As if shadchanim are not manipulative enough when it comes to shidduchim, as if there are not enough trivial factors that determine whether a shidduch will be explored or immediately scuttled, now shadchanim will be heavily influenced to push shidduchim largely on the basis of age differentials. We should be encouraging shadchanim to suggest shidduchim based strictly on matters of compatibility and leave all the ancillary machinations out of it. Why are we offering cash prizes to shadchanim that blatantly discourage them from suggesting the best possible match if the age differential is a little greater than some people consider demographically ideal?
The thinking behind this idea is to somehow coerce men into marrying older women instead of women who are significantly younger. After all, we learn from Lavan that one should not marry off the younger singles before the older ones, and much of the Jewish world has embraced the approach of this great Biblical role model.
But the biggest joke is that this is really little more than a pyramid scheme. Let’s imagine for illustrative purposes that there are 50 single men for every 200 single women. If left alone, these men would tend to marry women from the younger end of the available pool. Instead, we bribe the shadchanim to coerce them into marrying the 50 oldest women. In addition to creating marriages that would not otherwise be the first choices of the men, thus increasing the odds of shalom bayis problems and divorce, we still have 150 single women without a suitor. Unless the supply of younger men soon to enter the shidduch pool is far greater than the supply of incoming women, the 150 unmarried young women are soon going to become 150 unmarried older women, with more to follow. What problem exactly have we solved by manipulating the shadchanim?
I believe that the presumed catastrophic disparity between eligible single women and men is largely mythical. But even if it were true, as long as every marriage consists of one man and one woman, and as long as we can’t expect a bumper crop of single men, this entire idea is a puffy cloud of smoke. Not surprisingly, like so many other impotent and misguided ideas, it carries a plethora of rabbinic endorsements to lend an air of credibility and importance.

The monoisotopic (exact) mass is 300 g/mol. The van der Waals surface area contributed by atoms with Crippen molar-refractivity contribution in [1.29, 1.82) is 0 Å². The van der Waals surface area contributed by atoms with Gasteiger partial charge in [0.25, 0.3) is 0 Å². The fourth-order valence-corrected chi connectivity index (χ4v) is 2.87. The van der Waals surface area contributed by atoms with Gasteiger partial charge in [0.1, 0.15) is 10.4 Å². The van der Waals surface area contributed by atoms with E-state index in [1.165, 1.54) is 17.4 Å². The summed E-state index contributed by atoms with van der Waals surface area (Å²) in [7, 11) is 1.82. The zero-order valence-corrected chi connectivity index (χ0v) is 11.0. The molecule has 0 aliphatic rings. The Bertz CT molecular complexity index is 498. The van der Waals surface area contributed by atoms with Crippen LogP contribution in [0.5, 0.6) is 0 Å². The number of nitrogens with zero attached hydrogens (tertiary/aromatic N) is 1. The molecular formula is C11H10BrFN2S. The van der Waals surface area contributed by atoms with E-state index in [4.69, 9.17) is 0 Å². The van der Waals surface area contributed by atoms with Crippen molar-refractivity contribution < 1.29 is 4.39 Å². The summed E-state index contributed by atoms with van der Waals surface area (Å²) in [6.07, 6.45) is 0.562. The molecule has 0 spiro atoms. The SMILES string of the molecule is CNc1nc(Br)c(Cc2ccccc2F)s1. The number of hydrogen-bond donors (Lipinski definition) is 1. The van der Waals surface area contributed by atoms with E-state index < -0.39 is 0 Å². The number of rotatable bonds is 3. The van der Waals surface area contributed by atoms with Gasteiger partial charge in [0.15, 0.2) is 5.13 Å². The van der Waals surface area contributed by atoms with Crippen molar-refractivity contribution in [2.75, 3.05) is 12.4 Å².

If indeed what we need most of all is a bumper crop of single men, perhaps the many thousands of dollars currently being made available to manipulate ineffective shadchanim and encourage more to join them would be better spent on making Jewish education more affordable and qualitatively better. That way, fewer parents would choose public school over yeshiva, fewer young men in yeshiva would be turned off to Judaism in their formative years, and fewer couples would practice birth control due to the exorbitant cost of living a normal Jewish life. However few or many men this would produce, the money would surely be better spent.
What we truly need, however, is not a bumper crop of men, but a healthier set of values and a return to a shidduch model that worked very nicely before shadchanim became all the rage. It should not need to cost thousands of dollars to arrange a single shidduch, not to mention the incalculable suffering caused by the countless misguided efforts of most shadchanim most of the time. If more natural meeting opportunities were once again opened up for singles, and if singles were encouraged to take full advantage of them as a first choice, not only after reaching the age of desperation, we would see far more marriages without spending an extra dime.
Those who are afraid that their sons and daughters will act promiscuously need not subscribe to this idea; in fact, their children might be better off not dating under any circumstances. But those who have confidence that their sons and daughters of marriageable age will act appropriately in a healthy social environment should be doing everything possible to once again make such meeting opportunities the norm. Step nine is to package the same failed ideas in different wrapping paper and pay for more of what hasn’t been working. Isn’t it time to look in another direction?